Now juxtapose Aron with Burbulis’ (Michele A. Berdy trans.) article chronicling the failed coup attempt that resulted in the Soviet Union’s sudden liberal, and bumpy liberal consolidation:

A gradual transformation of the Soviet Union would have been manageable; the instant collapse caused by the coup was disastrous. The coup was the political Chernobyl of the Soviet totalitarian empire. Like the meltdown of a faulty nuclear reactor, the failed putsch blew the country apart, scattering the radioactive remnants of the Soviet system throughout the country. Within a month, the communist elites at every level had new jobs in state administrations and legislatures. They filled the ministries and threw themselves into business. The very people who had fought against the sweeping political and economic reforms we desperately needed were now running the organizations, businesses, and branches of government that were supposed to carry them out.

But it wasn’t just people who were scattered by the explosion. The body of an empire may collapse and the soul of its ideology may be cast aside, but its spirit lives on. In today’s Russia it persists in the revival of the belief in Stalin as a great leader, in the manipulated nostalgia for the false stability and power of the Soviet period, in xenophobia and intolerance, in the lack of respect for civil and human rights, in rampant corruption, in the imperial manner and mindset of some of our leaders and many of our citizens.

This is the poisonous legacy of those three days in August 20 years ago. It is worth revisiting the story now, not least because the putsch’s radioactive fallout has colored Russia’s memory of the putsch itself. The coup attempt deprived us of the opportunity to evolve gradually, to gain practical experience, to root out the vestiges of imperial thinking and behavior. It spoiled the promise of a democratic Russia before it had even begun.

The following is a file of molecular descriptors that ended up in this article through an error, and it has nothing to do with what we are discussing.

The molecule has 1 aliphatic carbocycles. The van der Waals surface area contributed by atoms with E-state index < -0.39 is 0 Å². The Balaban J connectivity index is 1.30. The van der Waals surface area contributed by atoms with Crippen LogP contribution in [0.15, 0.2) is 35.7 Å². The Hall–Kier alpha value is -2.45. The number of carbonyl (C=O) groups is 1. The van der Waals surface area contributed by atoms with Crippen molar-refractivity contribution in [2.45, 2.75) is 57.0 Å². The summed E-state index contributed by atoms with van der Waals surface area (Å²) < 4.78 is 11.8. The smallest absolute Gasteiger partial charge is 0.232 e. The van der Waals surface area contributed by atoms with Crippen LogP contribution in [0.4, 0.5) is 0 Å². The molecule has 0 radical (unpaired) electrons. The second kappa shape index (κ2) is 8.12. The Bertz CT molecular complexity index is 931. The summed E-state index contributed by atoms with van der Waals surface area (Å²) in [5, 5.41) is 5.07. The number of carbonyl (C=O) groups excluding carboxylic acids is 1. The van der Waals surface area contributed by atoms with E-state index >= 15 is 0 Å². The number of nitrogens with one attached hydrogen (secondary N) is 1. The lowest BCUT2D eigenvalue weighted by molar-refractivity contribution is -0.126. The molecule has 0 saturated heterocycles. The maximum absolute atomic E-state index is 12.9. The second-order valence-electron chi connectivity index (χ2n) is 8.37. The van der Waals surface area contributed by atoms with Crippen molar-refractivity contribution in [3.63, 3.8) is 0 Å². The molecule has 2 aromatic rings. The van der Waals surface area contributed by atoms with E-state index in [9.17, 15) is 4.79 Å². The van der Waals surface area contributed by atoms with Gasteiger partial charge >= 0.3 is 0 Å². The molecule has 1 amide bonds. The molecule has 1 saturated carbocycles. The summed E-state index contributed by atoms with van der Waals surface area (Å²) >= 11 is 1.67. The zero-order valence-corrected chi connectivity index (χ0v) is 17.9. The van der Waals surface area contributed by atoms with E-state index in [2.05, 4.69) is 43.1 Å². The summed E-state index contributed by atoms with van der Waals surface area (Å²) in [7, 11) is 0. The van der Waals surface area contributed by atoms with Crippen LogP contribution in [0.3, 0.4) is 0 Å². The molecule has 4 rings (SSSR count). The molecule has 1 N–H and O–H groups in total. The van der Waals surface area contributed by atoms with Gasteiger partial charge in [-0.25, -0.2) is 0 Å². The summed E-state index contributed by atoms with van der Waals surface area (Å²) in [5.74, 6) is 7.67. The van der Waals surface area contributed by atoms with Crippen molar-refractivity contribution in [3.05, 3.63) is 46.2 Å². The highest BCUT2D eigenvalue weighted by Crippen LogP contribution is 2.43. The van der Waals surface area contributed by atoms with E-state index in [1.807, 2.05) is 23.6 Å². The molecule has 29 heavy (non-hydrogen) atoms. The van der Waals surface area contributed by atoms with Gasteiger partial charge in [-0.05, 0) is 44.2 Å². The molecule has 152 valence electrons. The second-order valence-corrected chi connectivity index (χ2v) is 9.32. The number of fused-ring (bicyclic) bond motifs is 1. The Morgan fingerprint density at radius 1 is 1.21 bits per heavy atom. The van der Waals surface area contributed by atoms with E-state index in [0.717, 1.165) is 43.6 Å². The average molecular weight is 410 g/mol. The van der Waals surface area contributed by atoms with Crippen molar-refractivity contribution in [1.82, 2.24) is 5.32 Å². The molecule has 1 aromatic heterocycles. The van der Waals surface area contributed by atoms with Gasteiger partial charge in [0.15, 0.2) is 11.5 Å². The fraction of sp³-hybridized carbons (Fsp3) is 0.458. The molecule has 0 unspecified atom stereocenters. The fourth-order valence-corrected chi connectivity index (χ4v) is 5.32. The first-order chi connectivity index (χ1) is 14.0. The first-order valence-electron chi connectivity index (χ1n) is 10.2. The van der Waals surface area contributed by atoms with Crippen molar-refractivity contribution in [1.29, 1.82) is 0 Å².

From two very different perspectives (academic vs. eye-witness),  Aron & Burbulis make some memorable points.  First, while advanced democracies are being hit by the debt wave (and their debt politics appear drowning in immaturity), Aron points out that structural financial issues are only one slice of the geo-political order.  China is accruing its own liberal debt, and debt it will have to pay—one way or the other, and that will have a financial impact far greater than the U.S. debt ceiling.  But Burbulis makes clear that one comes after a liberal revolution is (1) impossible to control from the outside, (2) unpredictable and subject to fast-changing currents, and (3) may fall far short of  the hopes of its supporters.

But there’s one indisputable conclusion implicit in both these articles.  Those tasked with reading the tea-leaves of the international system have one hell of job.  How do we look ahead even 2 years when we’re still arguing about the U.S.S.R.’s collapse 20 years ago.